Rivaroxaban Versus Warfarin in Nonvalvular Atrial Fibrillation
Is rivaroxaban (a factor Xa inhibitor) as effective as warfarin for preventing strokes in patients with atrial fibrillation (AF)?
In this multicenter, double-blind trial, 14,264 patients (median age 73 years) with AF and a CHADS2 score ≥2 (mean score 3.5) were randomly assigned to treatment with 20 mg/day of rivaroxaban (n = 7,131) or dose-adjusted warfarin (n = 7,133). The target international normalized ratio (INR) was 2-3. The median duration of follow-up was 23.6 months. The primary endpoint was the composite of stroke and systemic embolism.
The incidence of the primary endpoint did not differ significantly between the rivaroxaban (2.1%/year) and warfarin (2.4%/year) groups. The rate of major and nonmajor bleeding also did not differ significantly between the rivaroxaban (14.9%/year) and warfarin (14.5%) groups. However, the rates of fatal bleeding and intracranial hemorrhage were significantly lower in the rivaroxaban group (0.2 and 0.5%/year, respectively) than in the warfarin group (0.5% and 0.7%/year, respectively).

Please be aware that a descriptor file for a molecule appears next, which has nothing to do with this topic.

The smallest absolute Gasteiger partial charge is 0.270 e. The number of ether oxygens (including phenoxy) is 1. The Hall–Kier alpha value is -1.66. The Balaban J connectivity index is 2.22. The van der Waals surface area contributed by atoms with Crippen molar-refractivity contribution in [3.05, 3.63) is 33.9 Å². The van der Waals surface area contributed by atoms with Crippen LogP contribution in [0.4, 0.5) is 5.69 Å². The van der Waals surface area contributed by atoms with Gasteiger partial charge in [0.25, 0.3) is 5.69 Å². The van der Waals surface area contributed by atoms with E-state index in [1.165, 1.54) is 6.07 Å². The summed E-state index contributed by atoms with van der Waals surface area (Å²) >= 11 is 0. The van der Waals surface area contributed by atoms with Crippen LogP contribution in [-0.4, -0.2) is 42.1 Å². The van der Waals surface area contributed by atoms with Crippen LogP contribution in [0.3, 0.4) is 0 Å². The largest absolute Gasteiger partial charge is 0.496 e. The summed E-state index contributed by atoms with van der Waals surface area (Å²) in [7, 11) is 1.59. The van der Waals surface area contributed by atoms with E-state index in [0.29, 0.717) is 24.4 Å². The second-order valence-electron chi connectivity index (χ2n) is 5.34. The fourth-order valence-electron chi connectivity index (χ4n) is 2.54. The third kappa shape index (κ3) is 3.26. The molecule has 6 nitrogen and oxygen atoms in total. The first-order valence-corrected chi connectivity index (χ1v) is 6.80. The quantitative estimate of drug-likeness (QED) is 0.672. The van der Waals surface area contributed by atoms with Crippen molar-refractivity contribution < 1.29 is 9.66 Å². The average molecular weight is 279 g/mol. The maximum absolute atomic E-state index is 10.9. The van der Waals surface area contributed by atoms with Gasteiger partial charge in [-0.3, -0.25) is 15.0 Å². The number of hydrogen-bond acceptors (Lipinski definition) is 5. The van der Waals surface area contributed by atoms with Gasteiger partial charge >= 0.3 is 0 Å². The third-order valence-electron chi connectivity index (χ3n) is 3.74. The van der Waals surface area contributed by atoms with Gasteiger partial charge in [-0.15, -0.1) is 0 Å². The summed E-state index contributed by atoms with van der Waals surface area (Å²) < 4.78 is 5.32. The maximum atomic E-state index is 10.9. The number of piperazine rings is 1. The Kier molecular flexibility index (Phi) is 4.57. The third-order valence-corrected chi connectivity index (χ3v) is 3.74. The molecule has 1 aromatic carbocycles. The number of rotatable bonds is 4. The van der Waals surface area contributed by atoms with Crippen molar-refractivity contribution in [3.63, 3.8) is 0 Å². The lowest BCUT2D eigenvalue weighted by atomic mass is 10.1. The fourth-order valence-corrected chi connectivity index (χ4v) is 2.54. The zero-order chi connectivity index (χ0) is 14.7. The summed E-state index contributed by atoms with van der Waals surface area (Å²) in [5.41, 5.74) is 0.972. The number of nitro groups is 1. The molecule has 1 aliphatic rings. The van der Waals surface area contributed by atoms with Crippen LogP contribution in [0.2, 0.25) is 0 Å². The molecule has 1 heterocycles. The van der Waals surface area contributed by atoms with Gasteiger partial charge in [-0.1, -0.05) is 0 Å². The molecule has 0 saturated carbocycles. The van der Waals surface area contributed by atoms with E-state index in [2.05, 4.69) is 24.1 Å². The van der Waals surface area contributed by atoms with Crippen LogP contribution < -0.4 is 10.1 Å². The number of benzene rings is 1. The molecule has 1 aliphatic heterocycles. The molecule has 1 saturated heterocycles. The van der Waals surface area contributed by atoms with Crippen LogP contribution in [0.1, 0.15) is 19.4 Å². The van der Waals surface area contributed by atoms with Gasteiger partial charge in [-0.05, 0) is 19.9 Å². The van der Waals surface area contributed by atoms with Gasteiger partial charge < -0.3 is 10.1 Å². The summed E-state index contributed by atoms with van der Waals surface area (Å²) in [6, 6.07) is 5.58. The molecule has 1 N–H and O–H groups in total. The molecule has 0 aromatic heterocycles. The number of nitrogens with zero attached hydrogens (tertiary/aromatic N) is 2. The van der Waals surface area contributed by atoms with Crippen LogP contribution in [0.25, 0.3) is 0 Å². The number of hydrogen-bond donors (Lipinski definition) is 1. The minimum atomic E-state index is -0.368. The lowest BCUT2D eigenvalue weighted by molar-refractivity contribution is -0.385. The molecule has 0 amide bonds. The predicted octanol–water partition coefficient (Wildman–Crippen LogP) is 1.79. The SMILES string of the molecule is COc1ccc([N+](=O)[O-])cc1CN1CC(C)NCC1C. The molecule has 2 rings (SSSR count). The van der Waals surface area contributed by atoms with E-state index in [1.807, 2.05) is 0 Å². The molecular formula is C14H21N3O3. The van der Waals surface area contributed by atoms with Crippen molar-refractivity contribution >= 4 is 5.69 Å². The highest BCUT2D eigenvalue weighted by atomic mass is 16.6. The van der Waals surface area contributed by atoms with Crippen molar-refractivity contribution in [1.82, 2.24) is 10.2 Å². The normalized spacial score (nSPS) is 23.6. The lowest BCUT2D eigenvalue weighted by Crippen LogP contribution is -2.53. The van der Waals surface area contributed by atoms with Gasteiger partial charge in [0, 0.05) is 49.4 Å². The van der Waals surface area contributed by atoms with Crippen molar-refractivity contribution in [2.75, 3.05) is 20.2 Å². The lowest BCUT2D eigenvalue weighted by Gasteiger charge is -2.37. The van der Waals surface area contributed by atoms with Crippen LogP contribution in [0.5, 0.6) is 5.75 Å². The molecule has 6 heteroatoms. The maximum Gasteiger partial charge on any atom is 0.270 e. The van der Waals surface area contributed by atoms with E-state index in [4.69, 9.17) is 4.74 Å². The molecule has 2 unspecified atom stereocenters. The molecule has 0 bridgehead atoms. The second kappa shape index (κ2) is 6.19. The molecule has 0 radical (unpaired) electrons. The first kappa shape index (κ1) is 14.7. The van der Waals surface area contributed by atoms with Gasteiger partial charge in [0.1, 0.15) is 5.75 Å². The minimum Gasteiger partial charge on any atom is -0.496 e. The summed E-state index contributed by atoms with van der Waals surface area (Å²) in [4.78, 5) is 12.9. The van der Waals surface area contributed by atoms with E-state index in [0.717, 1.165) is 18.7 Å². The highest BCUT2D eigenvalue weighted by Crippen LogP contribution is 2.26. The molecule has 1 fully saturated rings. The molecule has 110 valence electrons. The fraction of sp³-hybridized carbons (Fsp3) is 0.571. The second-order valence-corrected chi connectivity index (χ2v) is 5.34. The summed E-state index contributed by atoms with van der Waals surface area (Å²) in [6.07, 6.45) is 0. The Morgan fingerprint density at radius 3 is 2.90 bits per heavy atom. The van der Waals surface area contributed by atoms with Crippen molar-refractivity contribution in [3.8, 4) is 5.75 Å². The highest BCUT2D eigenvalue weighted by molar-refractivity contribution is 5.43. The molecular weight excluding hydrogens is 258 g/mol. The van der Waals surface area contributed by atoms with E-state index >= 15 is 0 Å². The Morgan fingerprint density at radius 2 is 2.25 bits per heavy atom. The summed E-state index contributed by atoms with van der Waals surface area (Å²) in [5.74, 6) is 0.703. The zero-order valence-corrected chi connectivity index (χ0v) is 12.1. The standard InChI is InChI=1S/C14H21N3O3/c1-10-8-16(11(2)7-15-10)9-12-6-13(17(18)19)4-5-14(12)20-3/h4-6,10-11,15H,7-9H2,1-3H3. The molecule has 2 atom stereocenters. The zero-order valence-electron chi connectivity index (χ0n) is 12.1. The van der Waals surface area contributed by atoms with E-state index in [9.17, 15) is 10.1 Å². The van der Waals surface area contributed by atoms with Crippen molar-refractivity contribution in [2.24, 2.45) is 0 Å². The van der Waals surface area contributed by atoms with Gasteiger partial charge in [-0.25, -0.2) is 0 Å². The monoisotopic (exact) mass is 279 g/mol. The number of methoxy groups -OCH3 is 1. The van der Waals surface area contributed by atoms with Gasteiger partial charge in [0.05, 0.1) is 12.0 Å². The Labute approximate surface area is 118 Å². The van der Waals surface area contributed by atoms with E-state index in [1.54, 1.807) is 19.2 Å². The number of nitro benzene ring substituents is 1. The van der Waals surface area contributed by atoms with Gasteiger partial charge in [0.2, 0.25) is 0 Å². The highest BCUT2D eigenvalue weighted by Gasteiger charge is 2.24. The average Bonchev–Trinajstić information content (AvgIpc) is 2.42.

The authors concluded that rivaroxaban is noninferior to warfarin for prevention of stroke/embolism in patients with AF, and is associated with a lower risk of fatal and intracranial hemorrhages.
As is the case with the direct thrombin inhibitor dabigatran, rivaroxaban is administered in a fixed dosage and does not require titration based on the INR. This is a major advantage over warfarin. Several studies have demonstrated that warfarin is underutilized in patients with AF who are at risk of stroke. The availability of more convenient and probably safer oral anticoagulants hopefully will promote improved utilization rates.
Keywords: Incidence, Stroke, Intracranial Hemorrhages, Follow-Up Studies, Morpholines, Benzimidazoles, Warfarin, Atrial Fibrillation, Embolism
< Back to Listings